By Ruby Punt, Comparative Literature MA
On 28 September, the East Asia department announced via email their decision to keep all language classes online in a bid to prevent the spread of Covid-19 and ensure all students have access to their classes. In the department’s original email, it was stated that ‘there will be language surgeries on campus.’ This email was only sent to students in the East Asia department, students outside of this department were not informed of this decision until they attended their first class.
When speaking to first-year BA Chinese student, Gunda Pavilonyte, about the department’s decision to keep classes online, she expressed how disappointed she was by online classes. She had specifically chosen to study languages at SOAS and had travelled from Lithuania under the assumption that classes would be in-person. Gunda explains how she felt ‘slightly tricked,’ as to the amount of in-person teaching that would be offered.
Gunda went on to explain how vital in-person teaching is for language learners, stating: ‘If anything I think it’s crucial for language majors, especially those learning the language for the first time, to have lessons in-person as listening is key in language learning which could be easily disturbed by any technical issues on either end.’
Numerous students have responded to the department asking them to reconsider. Among these students is Sophie Chapman, a third-year BA Japanese student, who reached out to the department on 30 September to make a formal complaint. Her email set out numerous reasons as to why she believed the decision should be reversed, citing other London universities – such as Queen Mary University of London, King’s College London and University College London. She went on to discuss how damaging online classes are for student’s mental health.
“This decision has done the exact opposite of creating equality between students’ learning”
She outlined that it is not fair to the students who can attend in-person classes for them to be denied the level of education they are paying for. Declaring that ‘I would go as far as to say this decision has done the exact opposite of creating equality between students’ learning, as all other students at SOAS will be receiving high quality, in-person teaching, whilst those of us in the East Asian department will be receiving a far lower standard of teaching through the online medium, for exactly the same fees, solely because no suitable alternative has been created.’
Sophie highlights that most of SOAS’s other classes, including other classes from the East Asia department, utilise a higher degree of blended teaching, and suggests this should be possible for language classes too.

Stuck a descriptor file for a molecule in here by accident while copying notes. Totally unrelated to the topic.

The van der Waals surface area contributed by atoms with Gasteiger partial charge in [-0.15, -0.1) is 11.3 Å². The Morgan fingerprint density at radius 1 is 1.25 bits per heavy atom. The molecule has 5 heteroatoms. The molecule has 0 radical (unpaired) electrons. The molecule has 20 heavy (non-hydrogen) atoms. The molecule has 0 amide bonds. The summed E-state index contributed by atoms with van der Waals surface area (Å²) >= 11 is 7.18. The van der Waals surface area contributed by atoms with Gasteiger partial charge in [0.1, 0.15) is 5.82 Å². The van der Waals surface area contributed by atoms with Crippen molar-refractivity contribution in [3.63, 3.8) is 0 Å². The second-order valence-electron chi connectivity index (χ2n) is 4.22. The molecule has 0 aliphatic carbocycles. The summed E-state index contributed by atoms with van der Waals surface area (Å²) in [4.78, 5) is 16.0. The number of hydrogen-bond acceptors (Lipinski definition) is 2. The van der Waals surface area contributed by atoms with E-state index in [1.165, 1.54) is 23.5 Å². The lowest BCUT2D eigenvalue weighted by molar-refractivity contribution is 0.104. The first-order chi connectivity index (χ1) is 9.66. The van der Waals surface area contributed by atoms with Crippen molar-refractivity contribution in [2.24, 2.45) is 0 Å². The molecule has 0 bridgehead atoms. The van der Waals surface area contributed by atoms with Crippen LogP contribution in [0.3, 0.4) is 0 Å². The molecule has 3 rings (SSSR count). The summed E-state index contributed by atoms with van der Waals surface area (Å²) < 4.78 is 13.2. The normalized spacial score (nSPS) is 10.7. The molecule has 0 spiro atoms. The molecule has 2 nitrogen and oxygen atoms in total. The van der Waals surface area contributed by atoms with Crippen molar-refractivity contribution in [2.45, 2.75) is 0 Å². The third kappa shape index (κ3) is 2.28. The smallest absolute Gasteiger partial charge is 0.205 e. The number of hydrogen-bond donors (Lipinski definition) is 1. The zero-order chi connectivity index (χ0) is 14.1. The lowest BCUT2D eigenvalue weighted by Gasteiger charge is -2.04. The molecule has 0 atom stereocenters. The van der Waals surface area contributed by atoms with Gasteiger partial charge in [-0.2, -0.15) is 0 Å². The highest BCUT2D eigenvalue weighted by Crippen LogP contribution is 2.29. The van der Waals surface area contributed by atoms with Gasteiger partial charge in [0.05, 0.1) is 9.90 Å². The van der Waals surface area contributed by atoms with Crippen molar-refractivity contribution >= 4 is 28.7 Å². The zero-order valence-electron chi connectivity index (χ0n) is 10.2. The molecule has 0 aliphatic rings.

Sophie goes on to say that she had been told that in-person ‘language learning cannot happen when wearing masks due to the need for lipreading,’ while she notes that in previous years during online classes some teachers themselves have turned off their cameras and encouraged students to do the same for security reasons.
She writes: ‘That whole time, despite not seeing anyone’s faces, we were told by SOAS that our online education was perfectly sufficient. So is it possible to learn a language without seeing mouths? Or is it the case that our online education actually wasn’t and will continue to not be sufficient due to not seeing people’s mouths?’
Since her first correspondence, Sophie has contacted the Office for the Minister for Higher Education and plans to continue campaigning for increased blended teaching.
The department responded to these complaints on 7 October in a mass email stating that ‘Plans for language-based activities are being discussed and will be finalised once all students are enrolled and tutorial groups are allocated.’
In a statement to the SOAS Spirit, SOAS has said: ‘SOAS designed teaching for 2021/22, like most of our neighbours in London, with a focus on in-person small-group teaching under strict safety guidelines. One key guideline was to ventilate classrooms and wear masks in class. EALC was the first department to respond proactively to these guidelines, committing to teaching disciplinary modules in person and offering in-person weekly language surgeries to make up for any language teaching that had to be moved online because of mask requirements. Some language teaching has to run online as long as a mask mandate is in place, and we are grateful to EALC that they have gone above and beyond in creating bespoke activities on campus so that students can still have an on-campus experience.’
Photo Caption: Email sent to East Asia Department in response to their announcement. (Credit: Lara Holly Gibbs)